Application Assistance: The Soil Conservation Service furnishes technical assistance to land users to help them apply planned conservation measures. This includes design, layout, and onsite technical assistance.
Some specific problems to which efforts are now being directed are:
Critical Erosion: There are 248 million acres of agricultural land with excessive sheet and rill erosion. There are 57 million acres of agricultural land contributing 690 million tons of excess soil loss annually due to wind erosion. Agricultural land with excessive erosion is the principal target for soil conservation efforts, currently carried out by the Soil Conservation Service.
Water Conservation: Nationwide, irrigation accounts for approximately 80 percent of the total water consumed. Intensive use and competition for water is especially acute in those States where agriculture is almost totally dependent on irrigation water. One key to insuring adequate water for the future for all uses is to conserve existing supplies. An important element in the total water conservation effort is improving the efficiency of irrigation water use. Efficiency ranges from 46 to 65 percent in ten States and is less than 45 percent in six States. On farm irrigation efficiencies of 75 to 80 percent are feasible with currently available technology and management techniques. The Soil Conservation Service has in recent years began to accelerate its technical assistance in the area of water conservation.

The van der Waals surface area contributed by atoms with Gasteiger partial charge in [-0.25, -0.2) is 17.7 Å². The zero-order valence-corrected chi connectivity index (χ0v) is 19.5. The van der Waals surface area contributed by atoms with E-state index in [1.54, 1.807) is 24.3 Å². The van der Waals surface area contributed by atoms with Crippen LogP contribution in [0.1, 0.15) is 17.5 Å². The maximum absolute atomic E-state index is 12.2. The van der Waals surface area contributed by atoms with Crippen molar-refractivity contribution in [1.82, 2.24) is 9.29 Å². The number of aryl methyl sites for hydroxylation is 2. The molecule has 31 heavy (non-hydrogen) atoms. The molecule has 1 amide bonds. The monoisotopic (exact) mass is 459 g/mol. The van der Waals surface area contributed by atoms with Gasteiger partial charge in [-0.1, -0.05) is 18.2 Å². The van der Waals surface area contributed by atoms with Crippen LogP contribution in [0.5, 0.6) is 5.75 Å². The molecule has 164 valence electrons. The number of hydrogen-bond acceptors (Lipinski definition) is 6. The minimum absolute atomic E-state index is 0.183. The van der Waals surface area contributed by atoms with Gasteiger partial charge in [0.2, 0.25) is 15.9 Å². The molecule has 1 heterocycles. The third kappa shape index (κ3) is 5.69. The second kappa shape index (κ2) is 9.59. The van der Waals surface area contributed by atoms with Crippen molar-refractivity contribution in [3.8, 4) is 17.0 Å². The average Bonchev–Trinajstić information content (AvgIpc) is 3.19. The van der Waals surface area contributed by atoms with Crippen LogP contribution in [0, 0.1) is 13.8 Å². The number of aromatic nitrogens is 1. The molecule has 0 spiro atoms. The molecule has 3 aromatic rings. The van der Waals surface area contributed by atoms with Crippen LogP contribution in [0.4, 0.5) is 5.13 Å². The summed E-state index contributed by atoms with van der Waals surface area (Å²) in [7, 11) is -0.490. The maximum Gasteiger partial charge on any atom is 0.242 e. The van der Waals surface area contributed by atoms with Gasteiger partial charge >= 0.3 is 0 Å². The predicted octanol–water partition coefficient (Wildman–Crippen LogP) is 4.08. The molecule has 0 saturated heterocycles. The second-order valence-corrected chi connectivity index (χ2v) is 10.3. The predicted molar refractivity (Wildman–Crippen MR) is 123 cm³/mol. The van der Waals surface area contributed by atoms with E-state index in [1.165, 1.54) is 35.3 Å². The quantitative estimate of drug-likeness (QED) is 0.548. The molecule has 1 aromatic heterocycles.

Maintaining adequate mulch on the soil surface on this Palouse farm in Washington State is one important facet of conservation planning as is being discussed here between the farm operator and the Soil Conservation Service District Conservationist. Conservation planning is an open-ended process through which the landowner or operator makes decisions as to the use and preservation of two of his and our most valuable resources--soil and water.